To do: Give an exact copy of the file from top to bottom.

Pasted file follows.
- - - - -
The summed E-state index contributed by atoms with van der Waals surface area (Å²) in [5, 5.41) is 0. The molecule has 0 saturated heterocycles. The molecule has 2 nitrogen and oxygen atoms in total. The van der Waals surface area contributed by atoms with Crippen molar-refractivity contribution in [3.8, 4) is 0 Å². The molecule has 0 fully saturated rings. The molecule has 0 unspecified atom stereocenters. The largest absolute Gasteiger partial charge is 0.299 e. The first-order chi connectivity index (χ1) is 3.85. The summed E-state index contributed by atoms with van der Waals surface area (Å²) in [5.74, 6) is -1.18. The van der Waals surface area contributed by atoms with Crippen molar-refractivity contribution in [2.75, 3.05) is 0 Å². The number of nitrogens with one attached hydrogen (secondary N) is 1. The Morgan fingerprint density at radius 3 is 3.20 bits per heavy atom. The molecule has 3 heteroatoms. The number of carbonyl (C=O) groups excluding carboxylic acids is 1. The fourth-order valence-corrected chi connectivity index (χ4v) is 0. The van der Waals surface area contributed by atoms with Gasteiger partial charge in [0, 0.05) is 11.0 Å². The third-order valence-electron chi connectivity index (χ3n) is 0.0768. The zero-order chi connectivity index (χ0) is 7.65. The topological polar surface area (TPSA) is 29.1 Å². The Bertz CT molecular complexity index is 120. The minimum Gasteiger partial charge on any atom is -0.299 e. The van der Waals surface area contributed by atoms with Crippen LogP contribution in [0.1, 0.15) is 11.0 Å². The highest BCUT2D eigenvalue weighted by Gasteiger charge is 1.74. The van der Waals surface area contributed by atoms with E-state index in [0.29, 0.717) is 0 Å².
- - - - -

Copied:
The summed E-state index contributed by atoms with van der Waals surface area (Å²) in [5, 5.41) is 0. The molecule has 0 saturated heterocycles. The molecule has 2 nitrogen and oxygen atoms in total. The van der Waals surface area contributed by atoms with Crippen molar-refractivity contribution in [3.8, 4) is 0 Å². The molecule has 0 fully saturated rings. The molecule has 0 unspecified atom stereocenters. The largest absolute Gasteiger partial charge is 0.299 e. The first-order chi connectivity index (χ1) is 3.85. The summed E-state index contributed by atoms with van der Waals surface area (Å²) in [5.74, 6) is -1.18. The van der Waals surface area contributed by atoms with Crippen molar-refractivity contribution in [2.75, 3.05) is 0 Å². The number of nitrogens with one attached hydrogen (secondary N) is 1. The Morgan fingerprint density at radius 3 is 3.20 bits per heavy atom. The molecule has 3 heteroatoms. The number of carbonyl (C=O) groups excluding carboxylic acids is 1. The fourth-order valence-corrected chi connectivity index (χ4v) is 0. The van der Waals surface area contributed by atoms with Gasteiger partial charge in [0, 0.05) is 11.0 Å². The third-order valence-electron chi connectivity index (χ3n) is 0.0768. The zero-order chi connectivity index (χ0) is 7.65. The topological polar surface area (TPSA) is 29.1 Å². The Bertz CT molecular complexity index is 120. The minimum Gasteiger partial charge on any atom is -0.299 e. The van der Waals surface area contributed by atoms with Crippen LogP contribution in [0.1, 0.15) is 11.0 Å². The highest BCUT2D eigenvalue weighted by Gasteiger charge is 1.74. The van der Waals surface area contributed by atoms with E-state index in [0.29, 0.717) is 0 Å².